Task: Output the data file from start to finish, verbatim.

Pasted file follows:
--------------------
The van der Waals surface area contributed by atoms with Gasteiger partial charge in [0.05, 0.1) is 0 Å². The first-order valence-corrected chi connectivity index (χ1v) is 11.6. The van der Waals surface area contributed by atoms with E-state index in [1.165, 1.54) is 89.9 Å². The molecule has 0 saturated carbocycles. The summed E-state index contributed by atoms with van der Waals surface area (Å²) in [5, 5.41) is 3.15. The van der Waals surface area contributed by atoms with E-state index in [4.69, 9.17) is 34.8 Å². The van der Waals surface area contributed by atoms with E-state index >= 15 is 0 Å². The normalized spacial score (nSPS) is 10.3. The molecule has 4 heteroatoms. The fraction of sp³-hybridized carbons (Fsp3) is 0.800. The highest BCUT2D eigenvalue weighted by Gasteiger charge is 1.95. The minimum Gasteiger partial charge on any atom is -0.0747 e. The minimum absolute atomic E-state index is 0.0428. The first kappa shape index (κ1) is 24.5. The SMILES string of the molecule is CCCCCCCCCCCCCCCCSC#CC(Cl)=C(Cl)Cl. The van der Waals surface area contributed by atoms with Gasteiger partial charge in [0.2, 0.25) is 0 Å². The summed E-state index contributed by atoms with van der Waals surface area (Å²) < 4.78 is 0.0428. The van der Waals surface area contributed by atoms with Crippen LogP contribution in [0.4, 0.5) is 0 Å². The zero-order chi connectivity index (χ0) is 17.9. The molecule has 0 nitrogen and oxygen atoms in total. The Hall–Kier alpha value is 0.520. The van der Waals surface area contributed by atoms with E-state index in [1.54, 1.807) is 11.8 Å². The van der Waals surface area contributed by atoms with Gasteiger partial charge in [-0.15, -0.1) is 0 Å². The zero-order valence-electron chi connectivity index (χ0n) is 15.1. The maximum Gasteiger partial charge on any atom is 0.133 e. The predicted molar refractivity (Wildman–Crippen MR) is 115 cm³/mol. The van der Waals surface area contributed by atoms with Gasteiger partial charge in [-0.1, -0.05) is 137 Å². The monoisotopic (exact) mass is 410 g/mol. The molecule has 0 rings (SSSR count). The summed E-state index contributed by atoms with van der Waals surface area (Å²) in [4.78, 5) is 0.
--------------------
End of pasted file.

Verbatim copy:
The van der Waals surface area contributed by atoms with Gasteiger partial charge in [0.05, 0.1) is 0 Å². The first-order valence-corrected chi connectivity index (χ1v) is 11.6. The van der Waals surface area contributed by atoms with E-state index in [1.165, 1.54) is 89.9 Å². The molecule has 0 saturated carbocycles. The summed E-state index contributed by atoms with van der Waals surface area (Å²) in [5, 5.41) is 3.15. The van der Waals surface area contributed by atoms with E-state index in [4.69, 9.17) is 34.8 Å². The van der Waals surface area contributed by atoms with E-state index >= 15 is 0 Å². The normalized spacial score (nSPS) is 10.3. The molecule has 4 heteroatoms. The fraction of sp³-hybridized carbons (Fsp3) is 0.800. The highest BCUT2D eigenvalue weighted by Gasteiger charge is 1.95. The minimum Gasteiger partial charge on any atom is -0.0747 e. The minimum absolute atomic E-state index is 0.0428. The first kappa shape index (κ1) is 24.5. The SMILES string of the molecule is CCCCCCCCCCCCCCCCSC#CC(Cl)=C(Cl)Cl. The van der Waals surface area contributed by atoms with Gasteiger partial charge in [0.2, 0.25) is 0 Å². The summed E-state index contributed by atoms with van der Waals surface area (Å²) < 4.78 is 0.0428. The van der Waals surface area contributed by atoms with Crippen LogP contribution in [0.4, 0.5) is 0 Å². The zero-order chi connectivity index (χ0) is 17.9. The molecule has 0 nitrogen and oxygen atoms in total. The Hall–Kier alpha value is 0.520. The van der Waals surface area contributed by atoms with E-state index in [1.54, 1.807) is 11.8 Å². The van der Waals surface area contributed by atoms with Gasteiger partial charge in [-0.15, -0.1) is 0 Å². The zero-order valence-electron chi connectivity index (χ0n) is 15.1. The maximum Gasteiger partial charge on any atom is 0.133 e. The predicted molar refractivity (Wildman–Crippen MR) is 115 cm³/mol. The van der Waals surface area contributed by atoms with Gasteiger partial charge in [-0.1, -0.05) is 137 Å². The monoisotopic (exact) mass is 410 g/mol. The molecule has 0 rings (SSSR count). The summed E-state index contributed by atoms with van der Waals surface area (Å²) in [4.78, 5) is 0.